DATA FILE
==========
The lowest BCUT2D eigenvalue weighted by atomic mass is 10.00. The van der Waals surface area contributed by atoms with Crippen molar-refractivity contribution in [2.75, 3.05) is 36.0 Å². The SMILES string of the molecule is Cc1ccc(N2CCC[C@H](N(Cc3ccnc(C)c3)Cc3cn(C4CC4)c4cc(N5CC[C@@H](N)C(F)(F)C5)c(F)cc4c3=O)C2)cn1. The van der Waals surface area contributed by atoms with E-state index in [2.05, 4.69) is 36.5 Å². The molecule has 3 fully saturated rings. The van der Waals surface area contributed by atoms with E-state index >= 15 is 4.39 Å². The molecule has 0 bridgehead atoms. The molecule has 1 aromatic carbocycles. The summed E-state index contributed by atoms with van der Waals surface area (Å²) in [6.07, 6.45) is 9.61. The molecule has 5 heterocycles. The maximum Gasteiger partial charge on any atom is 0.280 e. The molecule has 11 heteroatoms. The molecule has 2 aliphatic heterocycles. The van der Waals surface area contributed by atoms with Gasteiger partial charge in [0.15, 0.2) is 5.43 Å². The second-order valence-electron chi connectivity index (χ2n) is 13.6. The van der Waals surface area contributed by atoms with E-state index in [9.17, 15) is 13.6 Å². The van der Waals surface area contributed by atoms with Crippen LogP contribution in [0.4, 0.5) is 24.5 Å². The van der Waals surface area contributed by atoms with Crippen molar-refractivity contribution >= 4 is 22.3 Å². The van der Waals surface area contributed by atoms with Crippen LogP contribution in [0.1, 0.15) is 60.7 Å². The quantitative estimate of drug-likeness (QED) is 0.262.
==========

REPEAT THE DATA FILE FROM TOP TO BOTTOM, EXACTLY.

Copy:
The lowest BCUT2D eigenvalue weighted by atomic mass is 10.00. The van der Waals surface area contributed by atoms with Crippen molar-refractivity contribution in [2.75, 3.05) is 36.0 Å². The SMILES string of the molecule is Cc1ccc(N2CCC[C@H](N(Cc3ccnc(C)c3)Cc3cn(C4CC4)c4cc(N5CC[C@@H](N)C(F)(F)C5)c(F)cc4c3=O)C2)cn1. The van der Waals surface area contributed by atoms with E-state index in [2.05, 4.69) is 36.5 Å². The molecule has 3 fully saturated rings. The van der Waals surface area contributed by atoms with E-state index >= 15 is 4.39 Å². The molecule has 0 bridgehead atoms. The molecule has 1 aromatic carbocycles. The summed E-state index contributed by atoms with van der Waals surface area (Å²) in [6.07, 6.45) is 9.61. The molecule has 5 heterocycles. The maximum Gasteiger partial charge on any atom is 0.280 e. The molecule has 11 heteroatoms. The molecule has 2 aliphatic heterocycles. The van der Waals surface area contributed by atoms with Gasteiger partial charge in [0.15, 0.2) is 5.43 Å². The second-order valence-electron chi connectivity index (χ2n) is 13.6. The van der Waals surface area contributed by atoms with E-state index in [9.17, 15) is 13.6 Å². The van der Waals surface area contributed by atoms with Crippen LogP contribution in [0.4, 0.5) is 24.5 Å². The van der Waals surface area contributed by atoms with Crippen molar-refractivity contribution >= 4 is 22.3 Å². The van der Waals surface area contributed by atoms with Crippen LogP contribution in [0.1, 0.15) is 60.7 Å². The quantitative estimate of drug-likeness (QED) is 0.262.